Pfizer’s respiratory syncytial virus (RSV) vaccine for older adults has been approved by the US Food and Drug Administration (FDA), becoming the second vaccine against this common respiratory disease to receive approval. The FDA’s decision closely follows the approval of a similar vaccine by GSK Plc. Pfizer’s vaccine, named Abrysvo, is authorized for individuals aged 60 and older, matching the age group for GSK’s vaccine.
According to a late-stage study, Pfizer’s vaccine demonstrated 67% effectiveness among adults aged 60 and older with two or more RSV symptoms and 85.7% efficacy against severe illness characterized by three or more symptoms. Both Pfizer and GSK anticipate a lucrative market for RSV vaccines. Pfizer aims to make its vaccine available in the third quarter before the next RSV season, pending approval from the US Centers for Disease Control and Prevention (CDC). The CDC’s advisory committee is scheduled to convene in June to discuss various aspects, including the target recipients and dosing intervals for the vaccines.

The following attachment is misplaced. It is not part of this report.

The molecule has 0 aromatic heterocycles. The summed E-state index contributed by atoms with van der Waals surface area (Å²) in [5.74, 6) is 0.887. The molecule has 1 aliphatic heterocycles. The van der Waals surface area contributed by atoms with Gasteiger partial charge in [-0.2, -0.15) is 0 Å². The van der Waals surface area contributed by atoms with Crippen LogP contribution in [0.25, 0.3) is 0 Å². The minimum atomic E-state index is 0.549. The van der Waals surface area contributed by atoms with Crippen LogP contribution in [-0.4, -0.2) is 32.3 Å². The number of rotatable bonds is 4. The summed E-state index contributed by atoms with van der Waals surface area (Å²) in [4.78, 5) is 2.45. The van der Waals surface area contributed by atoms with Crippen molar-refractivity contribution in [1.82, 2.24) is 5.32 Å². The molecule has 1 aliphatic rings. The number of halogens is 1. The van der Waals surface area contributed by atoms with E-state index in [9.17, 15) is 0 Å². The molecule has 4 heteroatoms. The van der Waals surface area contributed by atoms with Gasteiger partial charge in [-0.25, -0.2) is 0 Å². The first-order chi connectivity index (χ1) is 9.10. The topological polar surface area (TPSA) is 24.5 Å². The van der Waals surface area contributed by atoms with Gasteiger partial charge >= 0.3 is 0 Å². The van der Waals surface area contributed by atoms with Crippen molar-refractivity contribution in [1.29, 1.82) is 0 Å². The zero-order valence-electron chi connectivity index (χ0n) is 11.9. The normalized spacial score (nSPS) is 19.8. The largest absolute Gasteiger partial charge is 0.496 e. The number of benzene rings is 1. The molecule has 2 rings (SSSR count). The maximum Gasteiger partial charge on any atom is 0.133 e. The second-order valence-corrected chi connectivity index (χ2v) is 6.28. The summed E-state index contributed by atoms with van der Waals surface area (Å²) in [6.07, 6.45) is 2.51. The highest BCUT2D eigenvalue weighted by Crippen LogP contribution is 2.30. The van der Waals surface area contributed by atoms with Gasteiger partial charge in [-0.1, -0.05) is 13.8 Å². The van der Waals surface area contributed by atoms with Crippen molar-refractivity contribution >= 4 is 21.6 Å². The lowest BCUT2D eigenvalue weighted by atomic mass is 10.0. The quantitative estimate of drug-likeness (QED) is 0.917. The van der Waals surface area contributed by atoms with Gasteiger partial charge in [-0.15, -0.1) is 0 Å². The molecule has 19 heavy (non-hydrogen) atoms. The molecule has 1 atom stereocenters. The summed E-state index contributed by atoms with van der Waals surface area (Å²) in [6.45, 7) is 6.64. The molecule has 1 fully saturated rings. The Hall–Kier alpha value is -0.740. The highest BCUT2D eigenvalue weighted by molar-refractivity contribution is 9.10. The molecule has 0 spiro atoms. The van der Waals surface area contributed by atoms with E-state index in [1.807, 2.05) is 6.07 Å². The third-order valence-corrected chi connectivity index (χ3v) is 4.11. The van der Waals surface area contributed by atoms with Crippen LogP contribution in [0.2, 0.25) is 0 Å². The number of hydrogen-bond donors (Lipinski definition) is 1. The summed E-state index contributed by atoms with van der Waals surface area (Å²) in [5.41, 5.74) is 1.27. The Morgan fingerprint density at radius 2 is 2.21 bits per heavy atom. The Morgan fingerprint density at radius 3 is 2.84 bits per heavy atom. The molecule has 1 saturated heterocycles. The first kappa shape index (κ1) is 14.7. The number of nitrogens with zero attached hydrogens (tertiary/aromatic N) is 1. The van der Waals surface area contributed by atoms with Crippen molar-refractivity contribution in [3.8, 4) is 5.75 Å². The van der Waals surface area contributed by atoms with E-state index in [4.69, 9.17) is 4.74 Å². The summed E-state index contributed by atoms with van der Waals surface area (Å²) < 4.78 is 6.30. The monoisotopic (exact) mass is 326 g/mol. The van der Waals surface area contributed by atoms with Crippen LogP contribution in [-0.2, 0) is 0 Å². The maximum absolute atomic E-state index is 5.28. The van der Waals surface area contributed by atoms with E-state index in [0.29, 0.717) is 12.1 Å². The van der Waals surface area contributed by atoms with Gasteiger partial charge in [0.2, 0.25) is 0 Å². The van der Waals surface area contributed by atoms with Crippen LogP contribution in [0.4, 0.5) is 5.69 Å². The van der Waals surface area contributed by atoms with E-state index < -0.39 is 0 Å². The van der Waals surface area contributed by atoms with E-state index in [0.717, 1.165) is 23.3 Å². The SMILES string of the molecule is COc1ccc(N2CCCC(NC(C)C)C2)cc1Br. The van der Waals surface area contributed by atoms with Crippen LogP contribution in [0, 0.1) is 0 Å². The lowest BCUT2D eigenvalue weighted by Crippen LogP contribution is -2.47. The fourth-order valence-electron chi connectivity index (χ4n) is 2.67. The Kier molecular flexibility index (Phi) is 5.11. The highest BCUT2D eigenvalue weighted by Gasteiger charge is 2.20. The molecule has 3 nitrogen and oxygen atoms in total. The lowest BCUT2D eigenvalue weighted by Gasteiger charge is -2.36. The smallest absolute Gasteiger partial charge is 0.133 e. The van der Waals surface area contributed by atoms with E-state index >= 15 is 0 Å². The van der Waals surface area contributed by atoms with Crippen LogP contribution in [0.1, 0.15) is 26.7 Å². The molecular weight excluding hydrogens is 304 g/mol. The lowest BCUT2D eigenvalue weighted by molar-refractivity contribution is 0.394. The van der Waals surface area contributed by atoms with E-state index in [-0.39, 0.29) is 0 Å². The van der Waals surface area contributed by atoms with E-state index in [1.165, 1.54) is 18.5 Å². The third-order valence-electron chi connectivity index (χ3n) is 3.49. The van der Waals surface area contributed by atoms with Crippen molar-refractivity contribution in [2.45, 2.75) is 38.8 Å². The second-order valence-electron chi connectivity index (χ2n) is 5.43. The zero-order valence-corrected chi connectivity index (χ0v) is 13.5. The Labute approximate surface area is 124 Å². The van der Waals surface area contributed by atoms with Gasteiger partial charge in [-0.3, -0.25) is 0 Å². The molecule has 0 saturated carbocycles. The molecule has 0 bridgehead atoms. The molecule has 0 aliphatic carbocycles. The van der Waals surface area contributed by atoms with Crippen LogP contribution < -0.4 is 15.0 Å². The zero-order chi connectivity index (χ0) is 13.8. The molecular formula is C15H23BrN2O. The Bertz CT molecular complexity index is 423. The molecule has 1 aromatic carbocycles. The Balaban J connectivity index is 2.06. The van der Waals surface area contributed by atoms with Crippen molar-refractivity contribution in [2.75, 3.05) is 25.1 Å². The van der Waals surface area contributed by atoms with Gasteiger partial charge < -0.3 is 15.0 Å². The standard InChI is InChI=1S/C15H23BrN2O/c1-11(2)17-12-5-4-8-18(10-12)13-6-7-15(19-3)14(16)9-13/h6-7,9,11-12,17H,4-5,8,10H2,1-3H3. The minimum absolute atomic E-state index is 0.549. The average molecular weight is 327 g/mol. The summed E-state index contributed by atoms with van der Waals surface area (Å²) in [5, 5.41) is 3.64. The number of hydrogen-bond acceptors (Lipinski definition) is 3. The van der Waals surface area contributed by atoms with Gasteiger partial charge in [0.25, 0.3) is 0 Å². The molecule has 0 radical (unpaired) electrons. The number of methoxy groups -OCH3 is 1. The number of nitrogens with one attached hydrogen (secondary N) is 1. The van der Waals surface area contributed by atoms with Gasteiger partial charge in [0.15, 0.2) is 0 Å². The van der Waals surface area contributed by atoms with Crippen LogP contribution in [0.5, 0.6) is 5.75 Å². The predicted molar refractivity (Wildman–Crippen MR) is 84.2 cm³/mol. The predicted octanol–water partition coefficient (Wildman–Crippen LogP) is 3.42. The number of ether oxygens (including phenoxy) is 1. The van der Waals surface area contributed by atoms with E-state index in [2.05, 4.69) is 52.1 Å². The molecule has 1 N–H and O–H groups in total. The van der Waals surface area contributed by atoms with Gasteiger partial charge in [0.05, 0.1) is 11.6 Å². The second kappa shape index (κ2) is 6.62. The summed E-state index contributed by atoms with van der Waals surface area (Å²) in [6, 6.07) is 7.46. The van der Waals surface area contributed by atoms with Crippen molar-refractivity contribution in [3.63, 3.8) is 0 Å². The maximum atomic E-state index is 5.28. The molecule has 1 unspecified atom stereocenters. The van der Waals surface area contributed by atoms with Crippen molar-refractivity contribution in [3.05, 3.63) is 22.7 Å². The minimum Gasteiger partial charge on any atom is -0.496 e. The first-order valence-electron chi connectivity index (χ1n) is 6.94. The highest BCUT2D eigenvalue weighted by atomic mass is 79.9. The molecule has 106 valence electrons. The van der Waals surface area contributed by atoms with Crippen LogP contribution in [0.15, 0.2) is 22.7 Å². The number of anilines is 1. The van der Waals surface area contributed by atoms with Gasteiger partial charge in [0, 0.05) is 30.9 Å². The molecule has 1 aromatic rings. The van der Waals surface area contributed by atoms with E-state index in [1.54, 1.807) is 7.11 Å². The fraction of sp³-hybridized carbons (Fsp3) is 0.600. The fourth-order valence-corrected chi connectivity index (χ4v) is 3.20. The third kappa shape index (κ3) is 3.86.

Pfizer has not disclosed the price of the vaccine but has stated that it will be value-based to support routine vaccination within the recommended age group. If the CDC recommends routine use, the vaccine will likely be widely accessible at no cost for most older Americans covered by the Medicare health plan.
Although RSV typically causes mild cold-like symptoms, it can lead to severe illness and hospitalization, particularly among individuals aged 65 and older, resulting in approximately 14,000 deaths annually in the United States.
Furthermore, Pfizer is pursuing FDA approval for its RSV vaccine to protect infants by vaccinating pregnant women. If approved, it would be the first RSV vaccine available for safeguarding babies, who face a high risk of severe illness. The vaccine has received support from the FDA’s external expert panel for use in pregnant women. Pfizer plans to launch its RSV vaccine for older adults and pregnant women in the United States and Europe this year.
Moderna Inc also intends to seek approval for its RSV vaccine targeting individuals aged 60 and older later this quarter. In November, Sanofi and AstraZeneca gained European marketing authorization for their antibody treatment nirsevimab, designed to prevent RSV in newborns and infants, and it is currently undergoing FDA review.